12 TUITION, RESIDENCY, & FINANCIAL AID Candidacy and Continuous Enrollment According to Graduate Studies, doctoral students must be continuously enrolled at UNO once they enter candidacy. A student applies for candidacy after s/he successfully completes the comprehensive-examination stage. The continuous enrollment requirement may be satisfied via enrollment in at least one credit hour per semester. Students are not required to enroll for credits over the summer to satisfy the condition of continuous enrollment. This is true even if a student intends to receive a degree in August. Enrollment Requirements for Graduate Assistants Students with a graduate assistantship must be enrolled in at least 6 credits per semester at UNO. Enrollment during the summer is not necessary. There is one exception a student with a graduate assistantship, who is in his/her last semester, needs only to be enrolled in 1-3 credits per semester. Permission to enroll in fewer than 6 credit hours for students with a graduate assistantship must be obtained from Graduate Studies. The form to request such an accommodation is available from that Office. If a student is in his/her last semester of an assistantship, but is not going to graduate at the end of that semester, s/he must enroll in at least 6 credits. Tuition Who is responsible for paying for graduate student tuition? A student who does not have a graduate assistantship is solely responsible for all tuition and fees incurred. This is the case for students never awarded a graduate assistantship and for students who were awarded a graduate assistantship but who no longer have one. Students with a graduate assistantship are entitled to tuition remission for a maximum of 36 credits per year. With regard to credits for coursework and directed readings, doctoral students with a graduate assistantship must obtain approval from the Doctoral Program Chair and School Director in order to be granted tuition remission for coursework that exceeds 72 credits minus the number of credits transferred into the program (e.g., a student who transfers in 30 credits needs approval to receive tuition remission for credits that extend beyond 42 credits). With regard to dissertation credits, students with graduate assistantships requesting tuition remission for more than 20 dissertation credits must obtain approval from the Doctoral Program Chair and the School Director in advance (with the exception of students who must enroll in at least 6 credits per term to meet Graduate Studies requirements). 12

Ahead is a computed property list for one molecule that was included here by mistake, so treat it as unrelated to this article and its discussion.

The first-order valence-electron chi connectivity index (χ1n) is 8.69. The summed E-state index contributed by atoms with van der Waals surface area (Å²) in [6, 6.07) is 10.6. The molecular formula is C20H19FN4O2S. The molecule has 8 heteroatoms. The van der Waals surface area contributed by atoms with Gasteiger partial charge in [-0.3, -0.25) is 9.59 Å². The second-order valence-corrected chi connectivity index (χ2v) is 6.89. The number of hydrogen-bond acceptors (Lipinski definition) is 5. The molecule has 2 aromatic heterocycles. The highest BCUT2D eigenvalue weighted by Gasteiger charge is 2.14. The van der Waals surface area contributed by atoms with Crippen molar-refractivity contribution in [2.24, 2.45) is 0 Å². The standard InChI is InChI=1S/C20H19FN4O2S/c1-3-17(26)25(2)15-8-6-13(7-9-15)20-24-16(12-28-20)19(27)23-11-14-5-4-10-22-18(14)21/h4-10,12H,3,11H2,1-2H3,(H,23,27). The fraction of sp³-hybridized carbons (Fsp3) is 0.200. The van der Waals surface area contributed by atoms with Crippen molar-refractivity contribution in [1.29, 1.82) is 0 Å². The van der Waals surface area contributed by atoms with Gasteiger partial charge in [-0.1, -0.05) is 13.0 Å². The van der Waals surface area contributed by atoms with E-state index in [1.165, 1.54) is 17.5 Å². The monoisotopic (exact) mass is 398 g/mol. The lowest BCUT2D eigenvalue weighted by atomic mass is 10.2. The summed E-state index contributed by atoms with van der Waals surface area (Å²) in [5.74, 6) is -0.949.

13 Tuition is assessed differentially depending on whether a student is classified (for tuition purposes) as a resident or out-of-state student (see below). For academic year , the resident tuition rate is $ per credit hour, and the non-resident rate is $ per credit hour. The billing process is complex: Students who do not have a graduate assistantship should expect to incur tuition charges consistent with their residency status. Students with a graduate assistantship are assessed tuition in accordance with their residency status. The School is responsible for paying the resident rate of tuition for all graduate assistants, and the Graduate College assumes responsibility for the differential for the out-ofstate students. Residency A student who moved to Nebraska for the purpose of pursuing an education is considered an outof-state student (for tuition purposes) as long as s/he is a student, regardless of how long s/he lives in the state. To apply for residency for tuition purposes, it is necessary for the student to have an established residence in the state and to be less than a half-time student for a minimum of 12 months. For more information, contact the Registrar s Office. Financial Aid According to the Financial Aid Office, a graduate student must be enrolled in four credit hours per semester (i.e., half time) in order to be eligible for federal financial aid in the form of a student loan. Graduate students who receive financial aid for the academic year are not typically required to enroll in summer credit hours in order to defer loan payments; instead, the summer is bridged between academic years. If a graduate student chooses to apply for additional financial aid during the summer months (beyond that which s/he might have for the academic year), the student would need to be enrolled in four credit hours over the summer. For additional information, contact the UNO Financial Aid Office. Residency and Degree Completion Timeline Full-time students admitted with a master's degree are required to complete 27 hours of graduate work within 18 months. Part-time students employed in a criminal justice agency are required to complete 24 hours within 24 months. Not more than one-third, or 9 hours, of coursework taken during a summer term may be used to meet the residency requirement. All coursework for the degree must be completed within three years from the time that a student's program of study is approved by the Graduate College. The time limit to complete a Ph.D. is 8 years from the time a student files his/her Program of Study Form. Students are required to re-take the comprehensive examination if all course work to be counted toward the Ph.D. (including dissertation credits) is not completed within 3 years following admission into candidacy. 13